news • Mar 05 2024

Themed Attractions Take Over the Retail, Hospitality and Leisure Industries

Escapism is a thriving industry. In a chaotic world, being transported to somewhere new and unusual is a welcome relief from the stressors of everyday life. That’s why there’s no coincidence that themed attractions, which carry guests away from their daily lives through immersion in another world, are a booming business. 

As RWS Entertainment Group CEO and founder Ryan Stanam shared, this complete immersion “has dramatically changed the way the retail, hospitality and leisure industries position themselves.” 

While themed attractions are popular across industries, there are a few niches that are currently booming, including movie-themed attractions, immersive art and history attractions, and eco-attractions. Here’s a look at how these genres are engaging with the masses. 


Movie-themed Attractions

The film industry has always been a beacon for escapism, and major blockbusters like the John Wick franchise have tremendous fandoms. Capitalizing on this, Area15, the immersive entertainment district in Las Vegas, and Lionsgate have announced the John Wick Experience, a 12,000-square-foot venue based on the incredibly popular film series starring Keanu Reeves. Set to open later this year, the attraction will allow ticketed groups to take on missions involving characters, mythology, and iconography from the Wick universe. 

It’s not just newer films that are taking on the power of themed attractions, however. An “immersive entertainment destination” called Wonderverse opened at the Oakbrook Centre Mall in Chicago, featuring a Ghostbusters virtual reality (VR) experience, a Jumanji VR game, Zombieland-themed bumper cars, and several other movie themed venues. A unique creative conversion that takes a spin on the typical shopping mall experience, endeavors like these also take hold of the power of nostalgia, which is a big money maker

Movie-themed stays are also popular for vacations, and are often tied in with AirBnbs. Consider the popular Shrek’s Swamp in the Scottish Highlands, which allows guests to enjoy two-night stays in the green ogre’s home base. There have also been themed stays for films like Beetlejuice and Haunted Mansion.


Immersive Art and History

Gone are the days of the typical museum experience. Instead, venues are leaning into sharing art and history in a more experiential way. One strong example is the immersive museum about William Shakespeare that’s under construction on the site of the Curtain Theatre in Shoreditch, east London. 

A collaboration between a multi-sensory experience design studio and several area museums, it’s a revolutionary way to bring historic information to the masses. 

Also in London, the city’s mile-long Kingsway Exchange tunnels, which were built to shelter Londoners during the World War II Blitz, will be transformed to create an innovative visitor experience that explores the tunnels’ history through high-resolution screens, interactive structures, scent-emitting technology and hundreds of individual acoustic pinpoint speakers. These experiential exhibits are thriving across the country lately, and include the popular cross-country Immersive King Tut tour.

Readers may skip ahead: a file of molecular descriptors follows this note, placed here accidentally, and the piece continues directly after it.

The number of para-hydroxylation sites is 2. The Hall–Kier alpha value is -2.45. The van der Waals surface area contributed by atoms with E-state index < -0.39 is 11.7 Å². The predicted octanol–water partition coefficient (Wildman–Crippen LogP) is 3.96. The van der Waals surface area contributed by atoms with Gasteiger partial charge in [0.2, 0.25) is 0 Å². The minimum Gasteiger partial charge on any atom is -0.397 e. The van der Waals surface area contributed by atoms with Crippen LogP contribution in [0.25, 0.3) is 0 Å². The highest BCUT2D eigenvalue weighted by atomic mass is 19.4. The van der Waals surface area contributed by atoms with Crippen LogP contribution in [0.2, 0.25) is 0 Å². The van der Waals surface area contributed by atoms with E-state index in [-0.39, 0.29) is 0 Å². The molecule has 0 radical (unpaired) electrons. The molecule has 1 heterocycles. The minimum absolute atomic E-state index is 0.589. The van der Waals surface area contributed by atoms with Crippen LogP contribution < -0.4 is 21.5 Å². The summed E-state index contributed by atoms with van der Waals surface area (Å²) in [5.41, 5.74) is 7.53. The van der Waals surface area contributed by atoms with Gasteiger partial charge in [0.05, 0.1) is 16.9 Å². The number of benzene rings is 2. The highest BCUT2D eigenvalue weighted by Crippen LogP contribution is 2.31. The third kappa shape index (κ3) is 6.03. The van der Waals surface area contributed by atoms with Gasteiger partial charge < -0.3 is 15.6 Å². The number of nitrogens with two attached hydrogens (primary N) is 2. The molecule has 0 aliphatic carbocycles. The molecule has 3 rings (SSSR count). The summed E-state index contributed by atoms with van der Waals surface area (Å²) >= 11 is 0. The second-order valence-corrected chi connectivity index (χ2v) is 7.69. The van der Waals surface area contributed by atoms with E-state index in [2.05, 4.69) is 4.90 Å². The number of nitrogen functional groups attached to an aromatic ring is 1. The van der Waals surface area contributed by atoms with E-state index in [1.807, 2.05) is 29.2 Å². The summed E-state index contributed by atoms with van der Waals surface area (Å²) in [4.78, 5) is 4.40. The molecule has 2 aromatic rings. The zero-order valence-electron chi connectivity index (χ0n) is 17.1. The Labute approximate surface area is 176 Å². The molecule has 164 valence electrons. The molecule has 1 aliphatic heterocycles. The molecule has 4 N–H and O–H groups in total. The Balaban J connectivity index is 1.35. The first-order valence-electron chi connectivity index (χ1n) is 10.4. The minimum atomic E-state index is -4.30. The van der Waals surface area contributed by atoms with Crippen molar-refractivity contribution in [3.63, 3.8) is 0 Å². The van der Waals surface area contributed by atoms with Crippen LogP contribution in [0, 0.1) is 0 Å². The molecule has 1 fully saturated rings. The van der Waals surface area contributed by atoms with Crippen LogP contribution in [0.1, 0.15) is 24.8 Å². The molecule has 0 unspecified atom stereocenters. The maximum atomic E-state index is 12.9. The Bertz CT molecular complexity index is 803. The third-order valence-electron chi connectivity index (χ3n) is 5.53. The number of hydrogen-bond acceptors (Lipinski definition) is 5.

In the world of art, Artainment “seeks to display art in new ways through the likes of technology-driven artworks, immersive playgrounds and secret passageways.” In Boston, the new WNDR Museum brings art and technology together, and has successfully brought in endless new fans. 

There’s also Meow Wolf’s fourth permanent exhibition, The Real Unreal, in Grapevine, Texas, which contains a series of dreamscapes, otherworldly landscapes, installations, surreal environments, and more. Outside of the box and bucking the traditional museum experience, these examples are on the forefront of themed attractions.



Eco-attractions work to help people form a connection with the natural world. Increasingly popular, they help guests learn about sustainable living, animal welfare, and connect them to nature in a new and exciting way. 

In the UK, the Eden Project is said to be a “trailblazer” in the eco-friendly, location-based entertainment space. In addition to several new UK sites, they’re developing a series of green attractions across the world, from South America to Australia. Similarly, Norway is a hotspot for eco-attractions in spots like Jotunheimen, a span of mountains whose name means “The Home of the Giants,” or Saltstraumen, the most powerful maelstrom in the world. 

Eco-attractions can also dip their toes into the art world, boasting exciting environmental art exhibits like Arcadia Earth. Recently expanded to Canada after successful runs in New York, Las Vegas and Saudi Arabia,  the new venue highlights global challenges like overfishing, plastic waste and biodiversity loss. By engaging people with the natural world, eco-attractions are providing the ultimate guest experience. 


As we continue into 2024,  experts have shared that they “expect visitors to continue to demand more than an Instagrammable moment.” Simply creating a space for a cool selfie just isn’t enough anymore. 

As we just explored through movie-themed, immersive art and history, and eco-attraction genres, brands truly come to life when guests are immersed in innovative environments and experiences. As a result, they can play an “active role” in the attraction. 


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